Character and Characterization

Years ago I took a Russian class. Our teacher had taught English ‘back home’ in his native Moscow and found the English language very frustrating.  In Russia, it seems, there is an exact word for everything.  You want to describe the placement of a pen situated 2 inches to the left and one inch in front of a book? Apparently there’s a word to describe precisely that position. (I don’t know for sure – I only took the class for 12 weeks – but I’ll take my teacher’s word for it!)

That vagueness is the problem we run into when discussing Character and Characterization. For many people, the words are interchangeable, but they’re not.

When we talk about a character’s ‘character’ – see what I mean about English being imprecise? – we are talking about the internal make-up of the person.  Think of it in Jane Austen terms: He was a man of good character. Character speaks to us of values, ethics and morals, and all of these are internal.

Consider one of Harry Potter’s conversation with Dumbledore. Because both Harry and Voldemort can speak to snakes, Harry is concerned that he might be swayed to following The Dark Lord.  Dumbledore reassures him by responding – We are our choices.  And that is key.  Even from a very young age, Harry’s choices were very different to Tom Riddle’s.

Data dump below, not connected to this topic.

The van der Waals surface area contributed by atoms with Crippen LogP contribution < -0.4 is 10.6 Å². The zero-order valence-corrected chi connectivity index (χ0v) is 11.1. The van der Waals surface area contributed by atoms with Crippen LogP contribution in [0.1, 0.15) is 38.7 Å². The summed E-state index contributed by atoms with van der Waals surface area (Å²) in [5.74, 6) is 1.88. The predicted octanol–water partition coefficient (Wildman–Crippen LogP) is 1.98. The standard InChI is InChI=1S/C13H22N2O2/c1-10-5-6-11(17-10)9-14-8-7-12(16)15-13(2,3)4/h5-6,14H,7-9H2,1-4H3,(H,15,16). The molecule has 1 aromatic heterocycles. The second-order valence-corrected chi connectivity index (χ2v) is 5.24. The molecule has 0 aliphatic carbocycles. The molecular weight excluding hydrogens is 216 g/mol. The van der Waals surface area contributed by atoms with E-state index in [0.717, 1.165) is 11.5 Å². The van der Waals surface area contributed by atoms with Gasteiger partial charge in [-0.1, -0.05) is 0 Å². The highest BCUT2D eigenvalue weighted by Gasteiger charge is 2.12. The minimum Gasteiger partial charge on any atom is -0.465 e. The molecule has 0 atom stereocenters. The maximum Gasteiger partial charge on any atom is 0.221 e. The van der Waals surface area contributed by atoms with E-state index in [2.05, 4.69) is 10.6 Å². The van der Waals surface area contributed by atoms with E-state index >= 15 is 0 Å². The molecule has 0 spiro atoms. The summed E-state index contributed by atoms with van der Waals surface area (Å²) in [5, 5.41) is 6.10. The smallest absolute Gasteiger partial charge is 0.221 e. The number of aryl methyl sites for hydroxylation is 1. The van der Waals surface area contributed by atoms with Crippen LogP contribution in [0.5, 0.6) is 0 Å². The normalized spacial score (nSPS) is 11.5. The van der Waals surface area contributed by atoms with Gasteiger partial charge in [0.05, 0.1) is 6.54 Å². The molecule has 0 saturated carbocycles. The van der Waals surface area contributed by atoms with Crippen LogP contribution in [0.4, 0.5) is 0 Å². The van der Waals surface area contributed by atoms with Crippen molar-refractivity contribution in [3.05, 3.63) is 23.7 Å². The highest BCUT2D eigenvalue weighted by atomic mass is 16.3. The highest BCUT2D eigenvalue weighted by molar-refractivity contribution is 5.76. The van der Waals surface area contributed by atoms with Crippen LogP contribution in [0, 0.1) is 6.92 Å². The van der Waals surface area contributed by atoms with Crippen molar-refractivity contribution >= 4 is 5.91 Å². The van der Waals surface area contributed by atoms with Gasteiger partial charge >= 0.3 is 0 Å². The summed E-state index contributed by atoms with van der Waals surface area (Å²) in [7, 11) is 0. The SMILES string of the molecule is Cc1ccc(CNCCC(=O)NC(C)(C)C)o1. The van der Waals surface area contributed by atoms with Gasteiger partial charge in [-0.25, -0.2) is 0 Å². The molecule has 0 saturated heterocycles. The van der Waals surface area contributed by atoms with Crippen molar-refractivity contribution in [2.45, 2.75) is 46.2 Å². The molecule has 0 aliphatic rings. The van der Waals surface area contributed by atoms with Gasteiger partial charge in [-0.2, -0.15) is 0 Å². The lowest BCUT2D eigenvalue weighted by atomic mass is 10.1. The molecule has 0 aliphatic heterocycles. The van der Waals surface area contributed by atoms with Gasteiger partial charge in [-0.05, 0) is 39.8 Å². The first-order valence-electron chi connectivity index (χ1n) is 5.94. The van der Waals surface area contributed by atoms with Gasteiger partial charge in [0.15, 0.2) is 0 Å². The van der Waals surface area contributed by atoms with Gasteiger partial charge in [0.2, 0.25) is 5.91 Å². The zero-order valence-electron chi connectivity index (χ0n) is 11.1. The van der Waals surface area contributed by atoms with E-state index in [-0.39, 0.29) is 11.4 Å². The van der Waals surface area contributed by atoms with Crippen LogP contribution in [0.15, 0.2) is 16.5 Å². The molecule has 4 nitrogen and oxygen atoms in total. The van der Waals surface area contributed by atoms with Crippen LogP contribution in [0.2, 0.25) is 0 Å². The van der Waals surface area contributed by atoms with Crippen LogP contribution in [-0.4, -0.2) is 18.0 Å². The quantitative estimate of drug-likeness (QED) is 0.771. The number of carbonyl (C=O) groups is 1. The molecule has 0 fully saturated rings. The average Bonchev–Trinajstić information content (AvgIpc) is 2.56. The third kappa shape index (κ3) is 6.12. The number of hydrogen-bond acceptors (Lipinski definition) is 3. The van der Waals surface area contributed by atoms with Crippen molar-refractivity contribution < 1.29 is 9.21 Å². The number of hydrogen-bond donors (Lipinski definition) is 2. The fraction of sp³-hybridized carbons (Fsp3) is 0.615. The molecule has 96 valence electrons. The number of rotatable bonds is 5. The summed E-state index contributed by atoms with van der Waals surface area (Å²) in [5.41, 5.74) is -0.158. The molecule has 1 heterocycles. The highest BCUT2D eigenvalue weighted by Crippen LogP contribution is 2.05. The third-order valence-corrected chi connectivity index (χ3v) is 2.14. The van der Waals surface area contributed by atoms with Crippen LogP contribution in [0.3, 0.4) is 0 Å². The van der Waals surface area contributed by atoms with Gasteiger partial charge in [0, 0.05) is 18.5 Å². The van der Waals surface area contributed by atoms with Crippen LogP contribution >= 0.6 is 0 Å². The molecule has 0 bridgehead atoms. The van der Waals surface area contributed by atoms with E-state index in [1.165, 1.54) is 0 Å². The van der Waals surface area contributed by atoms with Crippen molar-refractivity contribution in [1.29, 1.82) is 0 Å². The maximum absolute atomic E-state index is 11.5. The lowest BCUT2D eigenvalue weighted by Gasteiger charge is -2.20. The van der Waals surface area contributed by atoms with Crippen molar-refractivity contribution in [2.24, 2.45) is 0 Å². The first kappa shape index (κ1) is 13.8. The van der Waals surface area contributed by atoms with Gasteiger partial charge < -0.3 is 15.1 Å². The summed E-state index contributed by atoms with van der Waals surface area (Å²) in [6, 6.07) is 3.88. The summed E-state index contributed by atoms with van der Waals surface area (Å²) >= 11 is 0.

As Robert McKee writes in his book Story: True Character is revealed in the choices a human being makes under pressure – the greater the pressure, the deeper the revelation, the truer the choice to the character’s essential nature.

So what is Characterization? Robert McKee says: Characterization is the sum of all observable qualities of a human being, everything knowable through careful scrutiny 

For me, simply put, character is internal while characterization is the external manifestation of the internal.

For example, if your character’s ‘character’ is petty and mean-spirited, how will that reveal itself externally in your character’s actions? Will he leave a tip for the waiter? If he does, will it be exactly 10%. Will he count the money out in change down to the last penny?

If your character’s ‘character’ is cowardly, will he act to save someone’s life if it means he personally must face personal danger to do so?

Revealing ‘character’ (choices) through characterization (external actions) creates drama and conflict on the page.

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